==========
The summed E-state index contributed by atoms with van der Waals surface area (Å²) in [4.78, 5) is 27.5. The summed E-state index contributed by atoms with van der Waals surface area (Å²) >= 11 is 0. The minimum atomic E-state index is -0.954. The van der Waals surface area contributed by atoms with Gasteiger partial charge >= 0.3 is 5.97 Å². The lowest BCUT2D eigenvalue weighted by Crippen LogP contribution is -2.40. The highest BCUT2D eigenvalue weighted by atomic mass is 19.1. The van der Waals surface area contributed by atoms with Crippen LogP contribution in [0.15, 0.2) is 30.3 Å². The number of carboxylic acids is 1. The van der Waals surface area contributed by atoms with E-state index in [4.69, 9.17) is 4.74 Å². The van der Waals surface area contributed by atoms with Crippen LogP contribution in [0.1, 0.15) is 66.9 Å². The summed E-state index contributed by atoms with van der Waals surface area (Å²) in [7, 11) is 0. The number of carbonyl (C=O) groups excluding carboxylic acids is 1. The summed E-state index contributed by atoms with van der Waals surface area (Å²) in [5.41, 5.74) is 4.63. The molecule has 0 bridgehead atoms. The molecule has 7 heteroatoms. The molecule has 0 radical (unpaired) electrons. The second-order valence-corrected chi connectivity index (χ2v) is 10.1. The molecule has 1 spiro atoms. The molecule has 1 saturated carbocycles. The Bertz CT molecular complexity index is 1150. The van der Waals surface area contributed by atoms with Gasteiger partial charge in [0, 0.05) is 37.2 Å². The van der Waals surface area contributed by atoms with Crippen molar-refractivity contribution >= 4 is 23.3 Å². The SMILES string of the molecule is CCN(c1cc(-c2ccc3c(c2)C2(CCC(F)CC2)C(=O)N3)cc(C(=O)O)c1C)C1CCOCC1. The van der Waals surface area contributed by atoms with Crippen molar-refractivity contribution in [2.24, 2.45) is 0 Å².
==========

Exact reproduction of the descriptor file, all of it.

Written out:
The summed E-state index contributed by atoms with van der Waals surface area (Å²) in [4.78, 5) is 27.5. The summed E-state index contributed by atoms with van der Waals surface area (Å²) >= 11 is 0. The minimum atomic E-state index is -0.954. The van der Waals surface area contributed by atoms with Gasteiger partial charge >= 0.3 is 5.97 Å². The lowest BCUT2D eigenvalue weighted by Crippen LogP contribution is -2.40. The highest BCUT2D eigenvalue weighted by atomic mass is 19.1. The van der Waals surface area contributed by atoms with Crippen LogP contribution in [0.15, 0.2) is 30.3 Å². The number of carboxylic acids is 1. The van der Waals surface area contributed by atoms with E-state index in [4.69, 9.17) is 4.74 Å². The van der Waals surface area contributed by atoms with Crippen LogP contribution in [0.1, 0.15) is 66.9 Å². The summed E-state index contributed by atoms with van der Waals surface area (Å²) in [7, 11) is 0. The number of carbonyl (C=O) groups excluding carboxylic acids is 1. The summed E-state index contributed by atoms with van der Waals surface area (Å²) in [5.41, 5.74) is 4.63. The molecule has 0 bridgehead atoms. The molecule has 7 heteroatoms. The molecule has 0 radical (unpaired) electrons. The second-order valence-corrected chi connectivity index (χ2v) is 10.1. The molecule has 1 spiro atoms. The molecule has 1 saturated carbocycles. The Bertz CT molecular complexity index is 1150. The van der Waals surface area contributed by atoms with Gasteiger partial charge in [0, 0.05) is 37.2 Å². The van der Waals surface area contributed by atoms with Crippen molar-refractivity contribution >= 4 is 23.3 Å². The SMILES string of the molecule is CCN(c1cc(-c2ccc3c(c2)C2(CCC(F)CC2)C(=O)N3)cc(C(=O)O)c1C)C1CCOCC1. The van der Waals surface area contributed by atoms with Crippen molar-refractivity contribution in [2.24, 2.45) is 0 Å².